In an attempt to slow the rising tide of prescription drug abuse, the U.S. Food and Drug Administration is taking steps to limit access to a class of highly addictive painkilling substances. Effective immediately, the extended-release and long-acting versions of popular opioids such as oxycodone, fentanyl and morphine sulfate will no longer be sanctioned for use by patients suffering from moderate levels of chronic pain.
Back in 1998, the satirical newspaper The Onion featured the following front-page headline: “Drugs Win Drug War”
This introduction and the story that followed were obviously intended as a spoof, but humor is frequently used as a subtle way to reveal the truth and that was undoubtedly the intent in this case.
When voters go to the polls on November 6th, in many states and localities they will be asked to vote on referendums and ballot initiatives that touch on a wide variety of public concerns and issues. While most of these propositions have received little publicity, there are three that are generating quite a bit of discussion and controversy.
Although the U.S. government has announced its plans to help reduce the number of people who abuse drugs as well as the number of people who fall ill or die because of drug abuse, some say the Obama administration should be allocating even more money to the cause.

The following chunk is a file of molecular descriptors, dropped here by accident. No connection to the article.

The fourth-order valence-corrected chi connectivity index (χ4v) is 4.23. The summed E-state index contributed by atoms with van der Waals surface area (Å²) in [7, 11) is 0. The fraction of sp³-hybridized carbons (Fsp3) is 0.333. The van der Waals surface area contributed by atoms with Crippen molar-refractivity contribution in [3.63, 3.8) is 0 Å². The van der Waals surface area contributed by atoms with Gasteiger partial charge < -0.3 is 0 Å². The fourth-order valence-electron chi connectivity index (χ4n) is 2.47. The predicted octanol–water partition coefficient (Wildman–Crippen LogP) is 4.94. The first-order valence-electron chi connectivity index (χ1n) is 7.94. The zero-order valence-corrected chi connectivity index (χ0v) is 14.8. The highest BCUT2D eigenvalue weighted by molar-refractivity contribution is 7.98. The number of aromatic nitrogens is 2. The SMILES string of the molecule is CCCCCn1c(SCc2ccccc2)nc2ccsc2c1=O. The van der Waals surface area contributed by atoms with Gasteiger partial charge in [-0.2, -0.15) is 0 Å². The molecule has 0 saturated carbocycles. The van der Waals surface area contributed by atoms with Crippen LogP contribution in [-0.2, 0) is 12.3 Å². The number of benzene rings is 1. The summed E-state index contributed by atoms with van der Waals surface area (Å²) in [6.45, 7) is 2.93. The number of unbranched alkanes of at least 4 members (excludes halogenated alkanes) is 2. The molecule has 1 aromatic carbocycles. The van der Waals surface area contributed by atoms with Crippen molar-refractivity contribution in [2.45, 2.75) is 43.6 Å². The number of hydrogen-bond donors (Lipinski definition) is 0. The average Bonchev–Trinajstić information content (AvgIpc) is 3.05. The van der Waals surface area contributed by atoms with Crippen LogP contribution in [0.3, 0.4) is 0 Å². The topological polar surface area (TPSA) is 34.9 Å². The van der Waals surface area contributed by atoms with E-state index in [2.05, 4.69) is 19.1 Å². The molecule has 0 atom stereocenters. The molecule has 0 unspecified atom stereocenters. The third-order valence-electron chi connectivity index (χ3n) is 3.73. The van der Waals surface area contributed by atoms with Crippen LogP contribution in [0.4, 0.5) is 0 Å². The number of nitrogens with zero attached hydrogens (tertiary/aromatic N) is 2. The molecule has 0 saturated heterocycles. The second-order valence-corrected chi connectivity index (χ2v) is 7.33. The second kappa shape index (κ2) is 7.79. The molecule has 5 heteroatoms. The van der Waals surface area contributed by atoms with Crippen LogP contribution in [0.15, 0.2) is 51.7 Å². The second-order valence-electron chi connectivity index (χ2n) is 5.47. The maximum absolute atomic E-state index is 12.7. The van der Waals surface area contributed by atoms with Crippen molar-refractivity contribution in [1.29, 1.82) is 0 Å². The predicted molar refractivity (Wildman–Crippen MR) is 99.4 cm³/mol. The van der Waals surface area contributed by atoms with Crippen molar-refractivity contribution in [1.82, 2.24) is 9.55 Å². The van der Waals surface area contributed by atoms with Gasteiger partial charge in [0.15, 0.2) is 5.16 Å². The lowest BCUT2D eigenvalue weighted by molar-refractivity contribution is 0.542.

If the FDA heeds the warnings of a federal advisory panel, Percocet and Vicodin, two powerful painkillers, could be banned from the US market. The panel recently voted to recommend a ban on the two drugs because of their damaging effects on the liver. Both drugs contain acetaminophen, the active ingredient in Tylenol and Excedrin, and high doses of acetaminophen are a leading cause of liver damage. The panel noted that people who take Percocet and Vicodin for long periods of time often need higher and higher doses to achieve the same painkilling effects.
Just two weeks after federal judges ordered California to reduce its prison population, an arm of the Schwarzenegger administration will vote on increased funding to police anti-drug units, which could put even more drug offenders in jail.